At the same time, on the treatment front, significant strides continue to be made by a remarkable public-private partnership called Accelerating COVID-19 Therapeutic Interventions and Vaccines (ACTIV). Since its formation in May, the partnership, which involves 20 biopharmaceutical companies, academic experts, and multiple federal agencies, has evaluated hundreds of therapeutic agents with potential application for COVID-19 and prioritized the most promising candidates.
Among the most exciting approaches are monoclonal antibodies (mAbs), which are biologic drugs derived from neutralizing antibodies isolated from people who’ve survived COVID-19. This week, the partnership launched two trials (one for COVID-19 inpatients, the other for COVID-19 outpatients) of a mAB called LY-CoV555, which was developed by Eli Lilly and Company, Indianapolis, IN. It was discovered by Lilly’s development partner AbCellera Biologics Inc. Vancouver, Canada, in collaboration with the NIH’s National Institute of Allergy and Infectious Diseases (NIAID). In addition to the support from ACTIV, both of the newly launched studies also receive support for Operation Warp Speed, the government’s multi-agency effort against COVID-19.
LY-CoV555 was derived from the immune cells of one of the very first survivors of COVID-19 in the United States. It targets the spike protein on the surface of SARS-CoV-2, blocking it from attaching to human cells.
The first trial, which will look at both the safety and efficacy of the mAb for treating COVID-19, will involve about 300 individuals with mild to moderate COVID-19 who are hospitalized at facilities that are part of existing clinical trial networks. These volunteers will receive either an intravenous infusion of LY-CoV555 or a placebo solution. Five days later, their condition will be evaluated. If the initial data indicate that LY-CoV555 is safe and effective, the trial will transition immediately—and seamlessly—to enrolling an additional 700 participants with COVID-19, including some who are severely ill.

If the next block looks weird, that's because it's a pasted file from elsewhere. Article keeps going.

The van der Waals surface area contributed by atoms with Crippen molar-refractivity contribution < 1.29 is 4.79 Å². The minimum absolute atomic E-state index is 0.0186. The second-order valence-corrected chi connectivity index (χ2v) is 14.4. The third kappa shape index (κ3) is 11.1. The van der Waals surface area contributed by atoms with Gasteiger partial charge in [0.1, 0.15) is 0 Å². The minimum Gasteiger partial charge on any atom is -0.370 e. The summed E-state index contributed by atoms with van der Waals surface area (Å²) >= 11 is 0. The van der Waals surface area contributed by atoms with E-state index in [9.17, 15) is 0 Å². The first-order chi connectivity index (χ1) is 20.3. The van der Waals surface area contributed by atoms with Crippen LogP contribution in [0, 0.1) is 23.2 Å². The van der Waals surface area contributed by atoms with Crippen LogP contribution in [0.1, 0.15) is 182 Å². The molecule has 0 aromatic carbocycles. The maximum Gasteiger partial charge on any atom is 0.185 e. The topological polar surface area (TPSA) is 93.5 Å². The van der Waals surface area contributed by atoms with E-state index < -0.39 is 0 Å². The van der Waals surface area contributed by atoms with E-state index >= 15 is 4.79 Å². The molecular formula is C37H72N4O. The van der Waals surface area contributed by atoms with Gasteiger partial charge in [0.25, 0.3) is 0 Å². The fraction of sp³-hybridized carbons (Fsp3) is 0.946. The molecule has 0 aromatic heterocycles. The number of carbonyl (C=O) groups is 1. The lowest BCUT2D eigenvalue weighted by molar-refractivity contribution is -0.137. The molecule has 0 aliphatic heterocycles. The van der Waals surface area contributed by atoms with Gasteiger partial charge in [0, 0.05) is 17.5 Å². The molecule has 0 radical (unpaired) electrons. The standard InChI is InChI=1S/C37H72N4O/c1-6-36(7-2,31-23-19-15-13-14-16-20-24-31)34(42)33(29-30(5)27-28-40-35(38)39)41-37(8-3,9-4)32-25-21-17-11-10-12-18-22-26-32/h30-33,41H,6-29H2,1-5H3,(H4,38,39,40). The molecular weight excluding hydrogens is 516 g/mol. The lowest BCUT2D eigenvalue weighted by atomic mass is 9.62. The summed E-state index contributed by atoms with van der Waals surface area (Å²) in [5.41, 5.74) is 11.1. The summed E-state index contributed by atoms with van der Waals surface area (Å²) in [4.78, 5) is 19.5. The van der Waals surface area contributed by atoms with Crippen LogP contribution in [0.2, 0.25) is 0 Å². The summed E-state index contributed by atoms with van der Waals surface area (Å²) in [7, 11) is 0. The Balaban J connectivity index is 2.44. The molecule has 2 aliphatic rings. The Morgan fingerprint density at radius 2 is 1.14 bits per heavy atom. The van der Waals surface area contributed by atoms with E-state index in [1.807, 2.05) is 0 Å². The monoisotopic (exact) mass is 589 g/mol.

The second trial, which will evaluate how LY-CoV555 affects the early course of COVID-19, will involve 220 individuals with mild to moderate COVID-19 who don’t need to be hospitalized. In this study, participants will randomly receive either an intravenous infusion of LY-CoV555 or a placebo solution, and will be carefully monitored over the next 28 days. If the data indicate that LY-CoV555 is safe and shortens the course of COVID-19, the trial will then enroll an additional 1,780 outpatient volunteers and transition to a study that will more broadly evaluate its effectiveness.
Both trials are later expected to expand to include other experimental therapies under the same master study protocol. Master protocols allow coordinated and efficient evaluation of multiple investigational agents at multiple sites as the agents become available. These protocols are designed with a flexible, rapidly responsive framework to identify interventions that work, while reducing administrative burden and cost.
In addition, Lilly this week started a separate large-scale safety and efficacy trial to see if LY-CoV555 can be used to prevent COVID-19 in high-risk residents and staff at long-term care facilities. The study isn’t part of ACTIV.
NIH-funded researchers have been extremely busy over the past seven months, pursuing every avenue we can to detect, treat, and, ultimately, end this devasting pandemic. Far more work remains to be done, but as RADx and ACTIV exemplify, we’re making rapid progress through collaboration and a strong, sustained investment in scientific innovation.
Coronavirus (COVID-19) (NIH)
Explaining Operation Warp Speed (U.S. Department of Health and Human Resources/Washington, D.C.)
“NIH launches clinical trial to test antibody treatment in hospitalized COVID-19 patients,” NIH new release, August 4, 2020.
“NIH clinical trial to test antibodies and other experimental therapeutics for mild and moderate COVID-19,” NIH news release, August 4, 2020.
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Tags: AbCellerra Biologics, Accelerating COVID-19 Therapeutic Interventions and Vaccines, ACTIV, antibodies, coronavirus, COVID-19, COVID-19 testing, COVID-19 treatment, diagnostics, Eli Lilly and Company, Fluidigm, Gingko Bioworks, Helix OpCo, lab-based testing, LY-CoV555, mAbs, Mammoth Biosciences, master protocols, Mesa Biotech, monoclonal antibody, novel coronavirus, Operation Warp Speed, pandemic, point-of-care tests, Quidel, RADx, Rapid Acceleration of Diagnostics Initiative, saliva test, SARS-CoV-2, spike protein, Talis Biomedical, therapeutics